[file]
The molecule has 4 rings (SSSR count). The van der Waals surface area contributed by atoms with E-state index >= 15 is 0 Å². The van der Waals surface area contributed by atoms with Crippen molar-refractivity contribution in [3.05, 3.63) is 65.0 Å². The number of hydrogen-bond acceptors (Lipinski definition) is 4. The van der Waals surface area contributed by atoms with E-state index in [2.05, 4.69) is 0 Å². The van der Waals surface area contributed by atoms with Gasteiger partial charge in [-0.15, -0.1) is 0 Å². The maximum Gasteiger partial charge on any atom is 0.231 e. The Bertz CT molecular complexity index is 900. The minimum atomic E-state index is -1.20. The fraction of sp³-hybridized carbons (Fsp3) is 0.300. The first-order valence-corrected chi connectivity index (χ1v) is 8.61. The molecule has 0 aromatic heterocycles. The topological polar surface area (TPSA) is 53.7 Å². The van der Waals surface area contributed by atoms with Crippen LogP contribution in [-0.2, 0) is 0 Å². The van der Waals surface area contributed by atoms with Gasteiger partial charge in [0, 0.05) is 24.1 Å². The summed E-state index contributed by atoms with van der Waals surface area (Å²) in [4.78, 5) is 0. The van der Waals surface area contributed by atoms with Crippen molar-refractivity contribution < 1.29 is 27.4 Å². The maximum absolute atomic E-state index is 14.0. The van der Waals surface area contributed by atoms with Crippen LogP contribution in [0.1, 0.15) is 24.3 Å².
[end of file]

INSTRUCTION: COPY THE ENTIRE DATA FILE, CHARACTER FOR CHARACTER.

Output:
The molecule has 4 rings (SSSR count). The van der Waals surface area contributed by atoms with E-state index >= 15 is 0 Å². The van der Waals surface area contributed by atoms with Crippen molar-refractivity contribution in [3.05, 3.63) is 65.0 Å². The number of hydrogen-bond acceptors (Lipinski definition) is 4. The van der Waals surface area contributed by atoms with E-state index in [2.05, 4.69) is 0 Å². The van der Waals surface area contributed by atoms with Gasteiger partial charge in [-0.15, -0.1) is 0 Å². The maximum Gasteiger partial charge on any atom is 0.231 e. The Bertz CT molecular complexity index is 900. The minimum atomic E-state index is -1.20. The fraction of sp³-hybridized carbons (Fsp3) is 0.300. The first-order valence-corrected chi connectivity index (χ1v) is 8.61. The molecule has 0 aromatic heterocycles. The topological polar surface area (TPSA) is 53.7 Å². The van der Waals surface area contributed by atoms with Crippen LogP contribution in [-0.2, 0) is 0 Å². The van der Waals surface area contributed by atoms with Gasteiger partial charge in [0, 0.05) is 24.1 Å². The summed E-state index contributed by atoms with van der Waals surface area (Å²) in [4.78, 5) is 0. The van der Waals surface area contributed by atoms with Crippen molar-refractivity contribution < 1.29 is 27.4 Å². The maximum absolute atomic E-state index is 14.0. The van der Waals surface area contributed by atoms with Crippen LogP contribution in [0.1, 0.15) is 24.3 Å².